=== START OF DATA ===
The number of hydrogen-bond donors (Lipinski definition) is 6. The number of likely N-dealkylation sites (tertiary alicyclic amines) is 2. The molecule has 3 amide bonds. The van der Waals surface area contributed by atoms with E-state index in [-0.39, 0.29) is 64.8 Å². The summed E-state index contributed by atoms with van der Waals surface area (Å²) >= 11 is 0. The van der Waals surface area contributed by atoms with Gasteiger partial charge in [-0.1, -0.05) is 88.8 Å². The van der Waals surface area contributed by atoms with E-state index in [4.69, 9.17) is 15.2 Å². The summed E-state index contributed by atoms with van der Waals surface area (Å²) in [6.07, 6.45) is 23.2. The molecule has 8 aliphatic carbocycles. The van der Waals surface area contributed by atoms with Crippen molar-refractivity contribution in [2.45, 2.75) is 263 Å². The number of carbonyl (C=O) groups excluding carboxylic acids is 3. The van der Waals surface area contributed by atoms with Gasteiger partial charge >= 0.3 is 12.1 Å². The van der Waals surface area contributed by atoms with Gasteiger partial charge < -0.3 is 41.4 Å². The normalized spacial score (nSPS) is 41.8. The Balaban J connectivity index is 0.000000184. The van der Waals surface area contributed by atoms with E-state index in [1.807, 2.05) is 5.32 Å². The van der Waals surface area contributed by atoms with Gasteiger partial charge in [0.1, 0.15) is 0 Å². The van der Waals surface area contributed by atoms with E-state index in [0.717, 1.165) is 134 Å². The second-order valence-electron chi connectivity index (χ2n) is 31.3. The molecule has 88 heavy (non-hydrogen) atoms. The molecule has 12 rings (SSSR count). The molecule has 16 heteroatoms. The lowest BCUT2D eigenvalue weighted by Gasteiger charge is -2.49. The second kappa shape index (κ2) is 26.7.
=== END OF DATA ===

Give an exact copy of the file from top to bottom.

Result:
The number of hydrogen-bond donors (Lipinski definition) is 6. The number of likely N-dealkylation sites (tertiary alicyclic amines) is 2. The molecule has 3 amide bonds. The van der Waals surface area contributed by atoms with E-state index in [-0.39, 0.29) is 64.8 Å². The summed E-state index contributed by atoms with van der Waals surface area (Å²) >= 11 is 0. The van der Waals surface area contributed by atoms with Gasteiger partial charge in [-0.1, -0.05) is 88.8 Å². The van der Waals surface area contributed by atoms with E-state index in [4.69, 9.17) is 15.2 Å². The summed E-state index contributed by atoms with van der Waals surface area (Å²) in [6.07, 6.45) is 23.2. The molecule has 8 aliphatic carbocycles. The van der Waals surface area contributed by atoms with Crippen molar-refractivity contribution in [2.45, 2.75) is 263 Å². The number of carbonyl (C=O) groups excluding carboxylic acids is 3. The van der Waals surface area contributed by atoms with Gasteiger partial charge >= 0.3 is 12.1 Å². The van der Waals surface area contributed by atoms with Gasteiger partial charge < -0.3 is 41.4 Å². The normalized spacial score (nSPS) is 41.8. The Balaban J connectivity index is 0.000000184. The van der Waals surface area contributed by atoms with E-state index in [1.807, 2.05) is 5.32 Å². The van der Waals surface area contributed by atoms with Gasteiger partial charge in [0.1, 0.15) is 0 Å². The van der Waals surface area contributed by atoms with E-state index in [0.717, 1.165) is 134 Å². The second-order valence-electron chi connectivity index (χ2n) is 31.3. The molecule has 88 heavy (non-hydrogen) atoms. The molecule has 12 rings (SSSR count). The molecule has 16 heteroatoms. The lowest BCUT2D eigenvalue weighted by Gasteiger charge is -2.49. The second kappa shape index (κ2) is 26.7.